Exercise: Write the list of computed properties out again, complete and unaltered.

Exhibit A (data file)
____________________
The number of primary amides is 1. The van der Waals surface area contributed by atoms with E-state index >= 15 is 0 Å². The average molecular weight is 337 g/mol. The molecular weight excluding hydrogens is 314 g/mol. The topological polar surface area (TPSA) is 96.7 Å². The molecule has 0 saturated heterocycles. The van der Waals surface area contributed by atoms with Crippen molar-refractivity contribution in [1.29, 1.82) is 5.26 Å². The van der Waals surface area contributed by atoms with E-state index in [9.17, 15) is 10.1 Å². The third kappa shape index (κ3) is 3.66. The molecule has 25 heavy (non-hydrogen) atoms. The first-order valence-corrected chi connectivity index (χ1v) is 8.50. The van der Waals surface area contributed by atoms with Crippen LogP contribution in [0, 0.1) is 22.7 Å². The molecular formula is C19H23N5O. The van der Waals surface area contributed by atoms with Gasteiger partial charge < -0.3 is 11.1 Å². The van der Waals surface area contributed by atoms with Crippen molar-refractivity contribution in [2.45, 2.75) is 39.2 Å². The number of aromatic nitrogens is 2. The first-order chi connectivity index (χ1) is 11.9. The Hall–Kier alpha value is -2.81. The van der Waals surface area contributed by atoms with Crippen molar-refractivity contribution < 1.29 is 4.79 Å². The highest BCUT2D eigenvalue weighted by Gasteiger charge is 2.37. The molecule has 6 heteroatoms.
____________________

The number of primary amides is 1. The van der Waals surface area contributed by atoms with E-state index >= 15 is 0 Å². The average molecular weight is 337 g/mol. The molecular weight excluding hydrogens is 314 g/mol. The topological polar surface area (TPSA) is 96.7 Å². The molecule has 0 saturated heterocycles. The van der Waals surface area contributed by atoms with Crippen molar-refractivity contribution in [1.29, 1.82) is 5.26 Å². The van der Waals surface area contributed by atoms with E-state index in [9.17, 15) is 10.1 Å². The third kappa shape index (κ3) is 3.66. The molecule has 25 heavy (non-hydrogen) atoms. The first-order valence-corrected chi connectivity index (χ1v) is 8.50. The van der Waals surface area contributed by atoms with Crippen LogP contribution in [0, 0.1) is 22.7 Å². The molecular formula is C19H23N5O. The van der Waals surface area contributed by atoms with Gasteiger partial charge < -0.3 is 11.1 Å². The van der Waals surface area contributed by atoms with Crippen molar-refractivity contribution in [2.45, 2.75) is 39.2 Å². The number of aromatic nitrogens is 2. The first-order chi connectivity index (χ1) is 11.9. The Hall–Kier alpha value is -2.81. The van der Waals surface area contributed by atoms with Crippen molar-refractivity contribution < 1.29 is 4.79 Å². The highest BCUT2D eigenvalue weighted by Gasteiger charge is 2.37. The molecule has 6 heteroatoms.